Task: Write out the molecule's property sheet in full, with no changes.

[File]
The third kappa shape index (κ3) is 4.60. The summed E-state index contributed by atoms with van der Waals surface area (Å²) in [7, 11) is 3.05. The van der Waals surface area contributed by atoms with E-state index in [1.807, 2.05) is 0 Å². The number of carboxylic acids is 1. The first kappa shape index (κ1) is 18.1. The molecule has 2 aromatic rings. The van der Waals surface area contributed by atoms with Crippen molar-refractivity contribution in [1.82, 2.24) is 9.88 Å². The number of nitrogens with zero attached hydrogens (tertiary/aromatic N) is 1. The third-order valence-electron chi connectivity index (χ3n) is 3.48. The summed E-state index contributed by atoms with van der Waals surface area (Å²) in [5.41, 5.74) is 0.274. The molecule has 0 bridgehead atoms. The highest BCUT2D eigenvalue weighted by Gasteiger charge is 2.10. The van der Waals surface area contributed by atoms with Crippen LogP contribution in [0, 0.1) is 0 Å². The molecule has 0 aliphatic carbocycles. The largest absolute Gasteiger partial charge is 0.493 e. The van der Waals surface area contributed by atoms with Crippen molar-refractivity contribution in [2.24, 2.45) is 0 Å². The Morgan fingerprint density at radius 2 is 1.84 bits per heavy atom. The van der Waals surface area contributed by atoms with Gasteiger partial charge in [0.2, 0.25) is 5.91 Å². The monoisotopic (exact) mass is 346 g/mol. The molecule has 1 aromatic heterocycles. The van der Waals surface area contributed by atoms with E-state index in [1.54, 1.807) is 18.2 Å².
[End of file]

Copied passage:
The third kappa shape index (κ3) is 4.60. The summed E-state index contributed by atoms with van der Waals surface area (Å²) in [7, 11) is 3.05. The van der Waals surface area contributed by atoms with E-state index in [1.807, 2.05) is 0 Å². The number of carboxylic acids is 1. The first kappa shape index (κ1) is 18.1. The molecule has 2 aromatic rings. The van der Waals surface area contributed by atoms with Crippen molar-refractivity contribution in [1.82, 2.24) is 9.88 Å². The number of nitrogens with zero attached hydrogens (tertiary/aromatic N) is 1. The third-order valence-electron chi connectivity index (χ3n) is 3.48. The summed E-state index contributed by atoms with van der Waals surface area (Å²) in [5.41, 5.74) is 0.274. The molecule has 0 bridgehead atoms. The highest BCUT2D eigenvalue weighted by Gasteiger charge is 2.10. The van der Waals surface area contributed by atoms with Crippen LogP contribution in [0, 0.1) is 0 Å². The molecule has 0 aliphatic carbocycles. The largest absolute Gasteiger partial charge is 0.493 e. The van der Waals surface area contributed by atoms with Crippen molar-refractivity contribution in [2.24, 2.45) is 0 Å². The Morgan fingerprint density at radius 2 is 1.84 bits per heavy atom. The van der Waals surface area contributed by atoms with Gasteiger partial charge in [0.2, 0.25) is 5.91 Å². The monoisotopic (exact) mass is 346 g/mol. The molecule has 1 aromatic heterocycles. The van der Waals surface area contributed by atoms with E-state index in [1.54, 1.807) is 18.2 Å².